Radiohead are one of those bands. One so hyped, adored and worshipped beyond all reasonable measures that it is sometimes hard to lose sight of what it is that makes them such a special band. What they have done for popular music as a whole is quite remarkable; constantly pushing boundaries of sound and surprising audiences with every new studio release, they continue to damn well do as they please, even to this day. With this in mind, the prospect of witnessing them live for the first time was quite the exciting one.
My dodgy Instagram shot. But, oh the lights!
From the first pounding moments of 'Lotus Flower' the entire audience was enraptured; gallivanting off to subconscious levels previously unexplored. A personal highlight was 'Myxomatosis'; Thom Yorke's fearless 'dancing' (locked-leg leaping and swinging about would be a more accurate description) was a sight to behold. Their energy and fearless stage show was completely mesmerising. It is normal to assume that an arena gig may be less personal than an Academy or club show, and being positioned anywhere other than in front of the stage would mean you can barely see a thing, but this was not the case with Radiohead. Be it the wonderful colours and lights, the pounding energy of their music (that simply does not accurately translate onto record), or the energy and enthusiasm of the crowd who they have successfully captivated; Radiohead command an arena and each song seemed to enthral and move me more than the last.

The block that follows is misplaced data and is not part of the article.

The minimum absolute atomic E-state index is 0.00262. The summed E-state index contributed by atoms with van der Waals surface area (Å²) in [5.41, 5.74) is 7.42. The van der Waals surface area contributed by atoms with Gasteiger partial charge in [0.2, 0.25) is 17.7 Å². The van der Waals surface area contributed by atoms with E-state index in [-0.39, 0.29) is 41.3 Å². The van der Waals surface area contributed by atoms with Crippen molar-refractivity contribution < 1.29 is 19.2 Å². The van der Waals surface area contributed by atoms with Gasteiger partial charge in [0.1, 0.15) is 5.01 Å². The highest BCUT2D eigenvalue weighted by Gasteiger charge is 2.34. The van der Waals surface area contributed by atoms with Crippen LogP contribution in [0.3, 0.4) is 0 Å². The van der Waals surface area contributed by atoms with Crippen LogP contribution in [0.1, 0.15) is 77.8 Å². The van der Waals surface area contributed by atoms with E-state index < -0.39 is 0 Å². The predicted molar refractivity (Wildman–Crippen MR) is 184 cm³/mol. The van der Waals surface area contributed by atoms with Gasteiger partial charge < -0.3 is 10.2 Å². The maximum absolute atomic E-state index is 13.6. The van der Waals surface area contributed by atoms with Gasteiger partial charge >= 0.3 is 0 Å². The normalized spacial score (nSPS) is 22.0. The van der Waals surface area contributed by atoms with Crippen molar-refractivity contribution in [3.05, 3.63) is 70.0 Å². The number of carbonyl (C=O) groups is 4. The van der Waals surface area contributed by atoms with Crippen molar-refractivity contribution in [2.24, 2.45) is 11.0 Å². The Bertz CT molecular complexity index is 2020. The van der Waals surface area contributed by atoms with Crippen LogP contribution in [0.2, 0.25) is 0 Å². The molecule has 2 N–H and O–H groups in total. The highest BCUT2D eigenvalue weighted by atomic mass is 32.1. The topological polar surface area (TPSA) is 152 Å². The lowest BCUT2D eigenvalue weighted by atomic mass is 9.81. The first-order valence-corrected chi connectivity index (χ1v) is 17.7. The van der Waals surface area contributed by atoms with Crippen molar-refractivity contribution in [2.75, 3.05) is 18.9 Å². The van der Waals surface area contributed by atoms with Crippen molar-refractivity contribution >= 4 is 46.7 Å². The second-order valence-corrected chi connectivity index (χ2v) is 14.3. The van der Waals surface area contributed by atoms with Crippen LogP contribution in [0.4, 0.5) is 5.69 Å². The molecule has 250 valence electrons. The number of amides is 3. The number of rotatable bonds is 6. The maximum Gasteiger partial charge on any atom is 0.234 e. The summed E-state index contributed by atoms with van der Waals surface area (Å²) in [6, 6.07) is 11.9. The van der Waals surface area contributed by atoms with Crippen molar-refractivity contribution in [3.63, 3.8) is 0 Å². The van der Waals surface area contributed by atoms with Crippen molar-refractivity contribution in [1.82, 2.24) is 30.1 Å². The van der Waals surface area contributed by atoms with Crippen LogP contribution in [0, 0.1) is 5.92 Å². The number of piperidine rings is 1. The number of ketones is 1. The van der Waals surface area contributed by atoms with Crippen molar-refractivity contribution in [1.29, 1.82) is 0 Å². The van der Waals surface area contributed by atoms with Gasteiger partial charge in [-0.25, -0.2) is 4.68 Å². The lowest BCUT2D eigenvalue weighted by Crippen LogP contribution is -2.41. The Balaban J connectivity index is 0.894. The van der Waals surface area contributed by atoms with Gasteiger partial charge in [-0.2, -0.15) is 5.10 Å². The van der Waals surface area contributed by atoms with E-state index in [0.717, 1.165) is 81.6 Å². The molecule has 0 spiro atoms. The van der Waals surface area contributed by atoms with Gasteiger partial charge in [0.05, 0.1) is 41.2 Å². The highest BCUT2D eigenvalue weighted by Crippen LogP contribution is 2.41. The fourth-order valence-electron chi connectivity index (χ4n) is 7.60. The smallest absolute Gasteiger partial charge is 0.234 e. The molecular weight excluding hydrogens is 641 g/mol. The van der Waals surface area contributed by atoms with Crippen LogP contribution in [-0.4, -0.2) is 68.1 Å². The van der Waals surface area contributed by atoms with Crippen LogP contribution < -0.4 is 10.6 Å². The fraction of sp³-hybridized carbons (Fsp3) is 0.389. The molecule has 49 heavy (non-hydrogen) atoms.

Upon reflection, discussing at length with my boyfriend as to just why Radiohead had just blown me away, I could not describe my awe in any means other than to refer to the band as a tree. I think what I was trying to stay, whilst utterly dumbfounded (and concentrating on navigating the M62 at the time), was that Radiohead have a command of their instruments, the stage and music in general which is such a beautifully rare occurrence that witnessing such chemistry leaves you wondering how a band can function with such individualistic flare yet retain such a presence that seems impossible among a group as opposed to one individual. They live and breathe the music in the few hours of their set, and you find yourself living and breathing it right along with them.